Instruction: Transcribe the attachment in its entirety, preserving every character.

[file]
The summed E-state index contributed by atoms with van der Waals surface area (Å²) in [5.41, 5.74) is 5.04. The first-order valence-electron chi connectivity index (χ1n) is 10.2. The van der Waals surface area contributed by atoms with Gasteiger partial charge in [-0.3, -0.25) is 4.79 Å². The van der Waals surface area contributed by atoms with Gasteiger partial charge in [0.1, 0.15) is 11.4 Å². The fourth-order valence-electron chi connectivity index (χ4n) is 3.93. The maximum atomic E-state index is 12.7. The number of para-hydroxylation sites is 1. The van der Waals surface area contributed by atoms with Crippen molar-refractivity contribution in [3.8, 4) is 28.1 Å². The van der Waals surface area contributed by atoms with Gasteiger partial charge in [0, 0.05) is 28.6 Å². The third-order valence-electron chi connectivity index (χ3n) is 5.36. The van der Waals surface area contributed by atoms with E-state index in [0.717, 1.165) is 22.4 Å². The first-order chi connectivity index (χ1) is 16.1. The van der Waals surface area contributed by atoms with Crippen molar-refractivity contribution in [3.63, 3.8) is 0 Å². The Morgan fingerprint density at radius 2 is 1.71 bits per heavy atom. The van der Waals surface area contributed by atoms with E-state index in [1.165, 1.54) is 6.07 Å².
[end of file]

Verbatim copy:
The summed E-state index contributed by atoms with van der Waals surface area (Å²) in [5.41, 5.74) is 5.04. The first-order valence-electron chi connectivity index (χ1n) is 10.2. The van der Waals surface area contributed by atoms with Gasteiger partial charge in [-0.3, -0.25) is 4.79 Å². The van der Waals surface area contributed by atoms with Gasteiger partial charge in [0.1, 0.15) is 11.4 Å². The fourth-order valence-electron chi connectivity index (χ4n) is 3.93. The maximum atomic E-state index is 12.7. The number of para-hydroxylation sites is 1. The van der Waals surface area contributed by atoms with Crippen molar-refractivity contribution in [3.8, 4) is 28.1 Å². The van der Waals surface area contributed by atoms with Gasteiger partial charge in [0, 0.05) is 28.6 Å². The third-order valence-electron chi connectivity index (χ3n) is 5.36. The van der Waals surface area contributed by atoms with E-state index in [0.717, 1.165) is 22.4 Å². The first-order chi connectivity index (χ1) is 16.1. The van der Waals surface area contributed by atoms with Crippen molar-refractivity contribution in [3.63, 3.8) is 0 Å². The Morgan fingerprint density at radius 2 is 1.71 bits per heavy atom. The van der Waals surface area contributed by atoms with E-state index in [1.165, 1.54) is 6.07 Å².